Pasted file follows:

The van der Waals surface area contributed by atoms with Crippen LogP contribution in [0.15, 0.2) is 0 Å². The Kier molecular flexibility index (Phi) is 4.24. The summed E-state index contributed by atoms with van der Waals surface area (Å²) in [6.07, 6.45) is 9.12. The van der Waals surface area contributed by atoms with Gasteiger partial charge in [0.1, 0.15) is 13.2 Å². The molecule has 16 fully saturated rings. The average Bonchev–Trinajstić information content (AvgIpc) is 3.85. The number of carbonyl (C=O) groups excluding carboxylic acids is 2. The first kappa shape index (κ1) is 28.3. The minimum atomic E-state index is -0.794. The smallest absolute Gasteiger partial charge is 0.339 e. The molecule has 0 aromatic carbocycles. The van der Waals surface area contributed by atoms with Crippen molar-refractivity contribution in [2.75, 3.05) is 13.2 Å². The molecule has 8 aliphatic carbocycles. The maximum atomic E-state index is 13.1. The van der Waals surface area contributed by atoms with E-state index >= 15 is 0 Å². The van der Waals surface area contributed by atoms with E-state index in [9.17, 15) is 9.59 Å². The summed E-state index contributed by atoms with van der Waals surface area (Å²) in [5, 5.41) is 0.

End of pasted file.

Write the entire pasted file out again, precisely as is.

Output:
The van der Waals surface area contributed by atoms with Crippen LogP contribution in [0.15, 0.2) is 0 Å². The Kier molecular flexibility index (Phi) is 4.24. The summed E-state index contributed by atoms with van der Waals surface area (Å²) in [6.07, 6.45) is 9.12. The van der Waals surface area contributed by atoms with Gasteiger partial charge in [0.1, 0.15) is 13.2 Å². The molecule has 16 fully saturated rings. The average Bonchev–Trinajstić information content (AvgIpc) is 3.85. The number of carbonyl (C=O) groups excluding carboxylic acids is 2. The first kappa shape index (κ1) is 28.3. The minimum atomic E-state index is -0.794. The smallest absolute Gasteiger partial charge is 0.339 e. The molecule has 0 aromatic carbocycles. The van der Waals surface area contributed by atoms with Crippen molar-refractivity contribution in [2.75, 3.05) is 13.2 Å². The molecule has 8 aliphatic carbocycles. The maximum atomic E-state index is 13.1. The van der Waals surface area contributed by atoms with E-state index >= 15 is 0 Å². The van der Waals surface area contributed by atoms with E-state index in [9.17, 15) is 9.59 Å². The summed E-state index contributed by atoms with van der Waals surface area (Å²) in [5, 5.41) is 0.